The incident, which was captured on a now-viral video, showed Figueiras protesting that the proposed search violated his civil rights and one of the officers retorting "there's no civil rights here in this area" and "this ain't Canada right now". Another officer, Sargent Charlebois, wrapped his arm around Figuerias' shoulder, grabbed his shirt and said "you don't get a choice", before pushing him and telling him to move along if he refused to submit to a search. Figueiras abandoned his plans to protest and went home.

    Figueiras later applied for a declaration that the police officers had violated his rights to freedom of expression, peaceful assembly and liberty under ss. 2(b), 2(c), and 7 of the Charter of Rights and Freedoms, as well as a declaration that Sgt. Charlebois had committed the tort of battery by grabbing and pushing him.

    The parties to the application agreed that the officers did not have statutory authority to demand Figueiras consent to a search in order to walk down a public street. The application therefore turned on whether the officers' actions were authorized under the common law ancillary powers doctrine.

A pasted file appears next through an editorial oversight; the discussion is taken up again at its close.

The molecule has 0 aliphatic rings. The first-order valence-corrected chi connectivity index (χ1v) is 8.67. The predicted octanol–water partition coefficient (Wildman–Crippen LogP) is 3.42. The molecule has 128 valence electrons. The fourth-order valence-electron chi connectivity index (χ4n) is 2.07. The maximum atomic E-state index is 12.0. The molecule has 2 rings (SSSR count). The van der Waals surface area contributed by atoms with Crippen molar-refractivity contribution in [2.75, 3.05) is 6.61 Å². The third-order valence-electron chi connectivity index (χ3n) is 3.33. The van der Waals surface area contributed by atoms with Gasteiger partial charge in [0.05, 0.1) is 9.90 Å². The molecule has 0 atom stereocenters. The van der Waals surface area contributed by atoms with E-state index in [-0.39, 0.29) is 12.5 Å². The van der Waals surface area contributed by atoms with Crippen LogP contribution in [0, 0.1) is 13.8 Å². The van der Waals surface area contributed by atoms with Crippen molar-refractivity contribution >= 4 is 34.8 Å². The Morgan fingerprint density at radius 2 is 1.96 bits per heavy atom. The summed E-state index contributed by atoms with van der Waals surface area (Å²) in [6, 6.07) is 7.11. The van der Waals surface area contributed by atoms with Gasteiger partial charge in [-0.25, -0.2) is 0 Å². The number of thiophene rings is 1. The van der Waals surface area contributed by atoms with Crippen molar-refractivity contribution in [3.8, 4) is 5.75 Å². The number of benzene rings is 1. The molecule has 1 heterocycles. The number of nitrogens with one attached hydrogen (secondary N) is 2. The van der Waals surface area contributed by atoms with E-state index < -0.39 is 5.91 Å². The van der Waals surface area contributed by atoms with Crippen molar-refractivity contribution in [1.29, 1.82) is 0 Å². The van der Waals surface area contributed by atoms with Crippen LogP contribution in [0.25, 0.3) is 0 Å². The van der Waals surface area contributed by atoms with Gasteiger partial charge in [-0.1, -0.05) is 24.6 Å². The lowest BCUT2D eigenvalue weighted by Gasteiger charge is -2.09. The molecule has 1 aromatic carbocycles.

As the Court of Appeal recently explained in R. v. Peterkin, 2015 ONCA 8, where an officer's conduct has led to a prima facie interference with an individual's liberty or property, the court must apply a two-part test to determine whether that conduct falls within the officer's common law ancillary powers. The test was originally set out R. v. Waterfield [1963] 2 All E.R. 659 (C.C.A.):

    Does the impugned police conduct fall within the general scope of any duty imposed on the officer by statute or common law? If so, in the circumstances of this case, did the execution of the impugned conduct involve a justifiable use of the powers associated with the engaged statutory or common law duty? The parties agreed that the officers' conduct met the first part of the Waterfield test: they were acting in furtherance of their duty to preserve the peace. It fell to the application judge, therefore, to determine whether the impugned conduct met the second stage of the test. The application judge concluded that it did, explaining that requiring demonstrators submit to a search was...